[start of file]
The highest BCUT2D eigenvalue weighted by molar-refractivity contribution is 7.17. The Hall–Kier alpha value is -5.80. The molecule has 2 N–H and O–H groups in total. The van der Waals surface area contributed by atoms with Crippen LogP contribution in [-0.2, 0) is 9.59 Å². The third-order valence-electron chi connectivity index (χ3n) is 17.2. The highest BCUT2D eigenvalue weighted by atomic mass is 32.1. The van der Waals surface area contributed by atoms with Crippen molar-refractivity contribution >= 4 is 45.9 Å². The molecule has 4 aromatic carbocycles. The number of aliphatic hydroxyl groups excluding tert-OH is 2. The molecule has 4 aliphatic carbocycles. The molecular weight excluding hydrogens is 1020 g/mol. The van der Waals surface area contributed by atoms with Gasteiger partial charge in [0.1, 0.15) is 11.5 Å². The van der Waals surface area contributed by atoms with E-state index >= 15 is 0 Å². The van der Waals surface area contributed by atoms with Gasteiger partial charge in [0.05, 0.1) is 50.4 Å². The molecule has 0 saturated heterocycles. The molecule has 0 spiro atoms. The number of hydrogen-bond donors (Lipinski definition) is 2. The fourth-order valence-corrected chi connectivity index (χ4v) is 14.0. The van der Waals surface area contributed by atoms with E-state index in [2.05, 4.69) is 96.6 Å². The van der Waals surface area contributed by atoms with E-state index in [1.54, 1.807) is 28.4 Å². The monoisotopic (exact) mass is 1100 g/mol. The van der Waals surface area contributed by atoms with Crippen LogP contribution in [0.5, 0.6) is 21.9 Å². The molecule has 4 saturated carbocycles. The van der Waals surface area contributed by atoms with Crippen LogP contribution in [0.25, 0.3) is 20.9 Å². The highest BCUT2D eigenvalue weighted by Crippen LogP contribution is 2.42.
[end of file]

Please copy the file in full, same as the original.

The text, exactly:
The highest BCUT2D eigenvalue weighted by molar-refractivity contribution is 7.17. The Hall–Kier alpha value is -5.80. The molecule has 2 N–H and O–H groups in total. The van der Waals surface area contributed by atoms with Crippen LogP contribution in [-0.2, 0) is 9.59 Å². The third-order valence-electron chi connectivity index (χ3n) is 17.2. The highest BCUT2D eigenvalue weighted by atomic mass is 32.1. The van der Waals surface area contributed by atoms with Crippen molar-refractivity contribution >= 4 is 45.9 Å². The molecule has 4 aromatic carbocycles. The number of aliphatic hydroxyl groups excluding tert-OH is 2. The molecule has 4 aliphatic carbocycles. The molecular weight excluding hydrogens is 1020 g/mol. The van der Waals surface area contributed by atoms with Gasteiger partial charge in [0.1, 0.15) is 11.5 Å². The van der Waals surface area contributed by atoms with E-state index >= 15 is 0 Å². The van der Waals surface area contributed by atoms with Gasteiger partial charge in [0.05, 0.1) is 50.4 Å². The molecule has 0 saturated heterocycles. The molecule has 0 spiro atoms. The number of hydrogen-bond donors (Lipinski definition) is 2. The fourth-order valence-corrected chi connectivity index (χ4v) is 14.0. The van der Waals surface area contributed by atoms with E-state index in [2.05, 4.69) is 96.6 Å². The van der Waals surface area contributed by atoms with E-state index in [1.54, 1.807) is 28.4 Å². The monoisotopic (exact) mass is 1100 g/mol. The van der Waals surface area contributed by atoms with Crippen LogP contribution in [0.5, 0.6) is 21.9 Å². The molecule has 4 saturated carbocycles. The van der Waals surface area contributed by atoms with Crippen LogP contribution in [0.25, 0.3) is 20.9 Å². The highest BCUT2D eigenvalue weighted by Crippen LogP contribution is 2.42.